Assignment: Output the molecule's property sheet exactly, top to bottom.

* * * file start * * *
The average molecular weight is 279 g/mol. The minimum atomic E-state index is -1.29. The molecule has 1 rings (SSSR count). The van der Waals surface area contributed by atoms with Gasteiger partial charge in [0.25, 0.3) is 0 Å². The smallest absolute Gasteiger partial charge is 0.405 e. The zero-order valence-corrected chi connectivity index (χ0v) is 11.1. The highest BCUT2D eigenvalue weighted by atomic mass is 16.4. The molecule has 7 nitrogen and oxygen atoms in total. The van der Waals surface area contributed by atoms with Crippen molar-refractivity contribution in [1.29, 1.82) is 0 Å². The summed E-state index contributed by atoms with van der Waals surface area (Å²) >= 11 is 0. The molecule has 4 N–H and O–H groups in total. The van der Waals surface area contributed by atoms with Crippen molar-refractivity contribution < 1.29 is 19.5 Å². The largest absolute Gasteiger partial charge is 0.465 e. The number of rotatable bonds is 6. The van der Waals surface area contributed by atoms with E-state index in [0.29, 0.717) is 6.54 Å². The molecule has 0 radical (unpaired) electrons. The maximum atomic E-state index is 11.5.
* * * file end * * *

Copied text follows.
The average molecular weight is 279 g/mol. The minimum atomic E-state index is -1.29. The molecule has 1 rings (SSSR count). The van der Waals surface area contributed by atoms with Gasteiger partial charge in [0.25, 0.3) is 0 Å². The smallest absolute Gasteiger partial charge is 0.405 e. The zero-order valence-corrected chi connectivity index (χ0v) is 11.1. The highest BCUT2D eigenvalue weighted by atomic mass is 16.4. The molecule has 7 nitrogen and oxygen atoms in total. The van der Waals surface area contributed by atoms with Crippen molar-refractivity contribution in [1.29, 1.82) is 0 Å². The summed E-state index contributed by atoms with van der Waals surface area (Å²) >= 11 is 0. The molecule has 4 N–H and O–H groups in total. The van der Waals surface area contributed by atoms with Crippen molar-refractivity contribution < 1.29 is 19.5 Å². The largest absolute Gasteiger partial charge is 0.465 e. The number of rotatable bonds is 6. The van der Waals surface area contributed by atoms with E-state index in [0.29, 0.717) is 6.54 Å². The molecule has 0 radical (unpaired) electrons. The maximum atomic E-state index is 11.5.